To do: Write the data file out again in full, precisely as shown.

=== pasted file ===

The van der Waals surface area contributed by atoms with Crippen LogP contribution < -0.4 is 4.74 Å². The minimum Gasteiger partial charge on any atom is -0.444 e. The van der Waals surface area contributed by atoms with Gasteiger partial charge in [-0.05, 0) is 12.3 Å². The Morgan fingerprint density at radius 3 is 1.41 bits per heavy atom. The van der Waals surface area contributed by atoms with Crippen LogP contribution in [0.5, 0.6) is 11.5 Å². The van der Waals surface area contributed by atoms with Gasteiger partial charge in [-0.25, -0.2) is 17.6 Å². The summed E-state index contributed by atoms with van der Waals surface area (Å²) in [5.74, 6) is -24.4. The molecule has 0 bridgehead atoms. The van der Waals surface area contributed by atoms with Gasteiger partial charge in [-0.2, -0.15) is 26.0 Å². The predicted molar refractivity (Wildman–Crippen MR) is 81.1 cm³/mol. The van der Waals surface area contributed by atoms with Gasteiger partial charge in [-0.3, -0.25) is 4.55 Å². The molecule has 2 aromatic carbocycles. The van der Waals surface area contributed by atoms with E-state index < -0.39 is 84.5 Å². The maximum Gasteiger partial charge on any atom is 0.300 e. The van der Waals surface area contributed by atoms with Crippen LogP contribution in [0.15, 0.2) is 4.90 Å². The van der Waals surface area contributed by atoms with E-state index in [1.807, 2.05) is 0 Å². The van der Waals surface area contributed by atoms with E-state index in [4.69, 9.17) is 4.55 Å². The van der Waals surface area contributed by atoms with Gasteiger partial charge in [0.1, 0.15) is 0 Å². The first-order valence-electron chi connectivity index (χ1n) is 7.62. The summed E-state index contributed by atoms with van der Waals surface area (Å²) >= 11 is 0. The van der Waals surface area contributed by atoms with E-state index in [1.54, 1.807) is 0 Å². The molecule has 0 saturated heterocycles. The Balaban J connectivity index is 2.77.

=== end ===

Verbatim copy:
The van der Waals surface area contributed by atoms with Crippen LogP contribution < -0.4 is 4.74 Å². The minimum Gasteiger partial charge on any atom is -0.444 e. The van der Waals surface area contributed by atoms with Gasteiger partial charge in [-0.05, 0) is 12.3 Å². The Morgan fingerprint density at radius 3 is 1.41 bits per heavy atom. The van der Waals surface area contributed by atoms with Crippen LogP contribution in [0.5, 0.6) is 11.5 Å². The van der Waals surface area contributed by atoms with Gasteiger partial charge in [-0.25, -0.2) is 17.6 Å². The summed E-state index contributed by atoms with van der Waals surface area (Å²) in [5.74, 6) is -24.4. The molecule has 0 bridgehead atoms. The van der Waals surface area contributed by atoms with Gasteiger partial charge in [-0.2, -0.15) is 26.0 Å². The predicted molar refractivity (Wildman–Crippen MR) is 81.1 cm³/mol. The van der Waals surface area contributed by atoms with Gasteiger partial charge in [-0.3, -0.25) is 4.55 Å². The molecule has 2 aromatic carbocycles. The van der Waals surface area contributed by atoms with E-state index < -0.39 is 84.5 Å². The maximum Gasteiger partial charge on any atom is 0.300 e. The van der Waals surface area contributed by atoms with Crippen LogP contribution in [0.15, 0.2) is 4.90 Å². The van der Waals surface area contributed by atoms with E-state index in [1.807, 2.05) is 0 Å². The van der Waals surface area contributed by atoms with E-state index in [4.69, 9.17) is 4.55 Å². The van der Waals surface area contributed by atoms with Gasteiger partial charge in [0.1, 0.15) is 0 Å². The first-order valence-electron chi connectivity index (χ1n) is 7.62. The summed E-state index contributed by atoms with van der Waals surface area (Å²) >= 11 is 0. The van der Waals surface area contributed by atoms with E-state index in [1.54, 1.807) is 0 Å². The molecule has 0 saturated heterocycles. The Balaban J connectivity index is 2.77.